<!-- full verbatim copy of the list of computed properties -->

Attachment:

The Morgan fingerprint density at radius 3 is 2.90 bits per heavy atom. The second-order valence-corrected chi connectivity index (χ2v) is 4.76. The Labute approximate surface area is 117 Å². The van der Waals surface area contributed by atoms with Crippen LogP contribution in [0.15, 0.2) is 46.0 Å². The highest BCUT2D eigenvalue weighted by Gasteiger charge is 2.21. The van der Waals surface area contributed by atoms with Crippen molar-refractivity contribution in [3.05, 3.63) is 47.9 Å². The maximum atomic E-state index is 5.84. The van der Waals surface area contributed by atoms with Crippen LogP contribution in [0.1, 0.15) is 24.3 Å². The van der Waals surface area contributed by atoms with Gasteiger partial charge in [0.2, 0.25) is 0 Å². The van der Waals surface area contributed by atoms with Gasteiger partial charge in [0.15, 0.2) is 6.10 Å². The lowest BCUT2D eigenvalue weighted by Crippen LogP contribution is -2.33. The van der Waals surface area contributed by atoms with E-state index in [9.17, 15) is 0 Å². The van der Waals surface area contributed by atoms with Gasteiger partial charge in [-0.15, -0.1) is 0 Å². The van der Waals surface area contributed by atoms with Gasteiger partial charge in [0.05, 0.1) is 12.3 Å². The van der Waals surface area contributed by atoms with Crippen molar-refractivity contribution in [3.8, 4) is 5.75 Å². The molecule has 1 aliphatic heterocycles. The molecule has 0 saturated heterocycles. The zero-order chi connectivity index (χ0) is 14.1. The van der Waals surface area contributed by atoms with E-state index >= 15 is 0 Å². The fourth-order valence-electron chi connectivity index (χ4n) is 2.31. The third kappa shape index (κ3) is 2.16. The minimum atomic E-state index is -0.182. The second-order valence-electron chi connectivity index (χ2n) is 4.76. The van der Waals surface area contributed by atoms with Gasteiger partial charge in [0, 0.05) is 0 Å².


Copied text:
The Morgan fingerprint density at radius 3 is 2.90 bits per heavy atom. The second-order valence-corrected chi connectivity index (χ2v) is 4.76. The Labute approximate surface area is 117 Å². The van der Waals surface area contributed by atoms with Crippen LogP contribution in [0.15, 0.2) is 46.0 Å². The highest BCUT2D eigenvalue weighted by Gasteiger charge is 2.21. The van der Waals surface area contributed by atoms with Crippen molar-refractivity contribution in [3.05, 3.63) is 47.9 Å². The maximum atomic E-state index is 5.84. The van der Waals surface area contributed by atoms with Crippen LogP contribution in [0.1, 0.15) is 24.3 Å². The van der Waals surface area contributed by atoms with Gasteiger partial charge in [0.2, 0.25) is 0 Å². The van der Waals surface area contributed by atoms with Gasteiger partial charge in [0.15, 0.2) is 6.10 Å². The lowest BCUT2D eigenvalue weighted by Crippen LogP contribution is -2.33. The van der Waals surface area contributed by atoms with E-state index in [9.17, 15) is 0 Å². The van der Waals surface area contributed by atoms with Gasteiger partial charge in [-0.15, -0.1) is 0 Å². The van der Waals surface area contributed by atoms with Gasteiger partial charge in [0.05, 0.1) is 12.3 Å². The van der Waals surface area contributed by atoms with Crippen molar-refractivity contribution in [3.8, 4) is 5.75 Å². The molecule has 1 aliphatic heterocycles. The molecule has 0 saturated heterocycles. The zero-order chi connectivity index (χ0) is 14.1. The van der Waals surface area contributed by atoms with E-state index >= 15 is 0 Å². The fourth-order valence-electron chi connectivity index (χ4n) is 2.31. The third kappa shape index (κ3) is 2.16. The minimum atomic E-state index is -0.182. The second-order valence-electron chi connectivity index (χ2n) is 4.76. The van der Waals surface area contributed by atoms with Gasteiger partial charge in [0, 0.05) is 0 Å².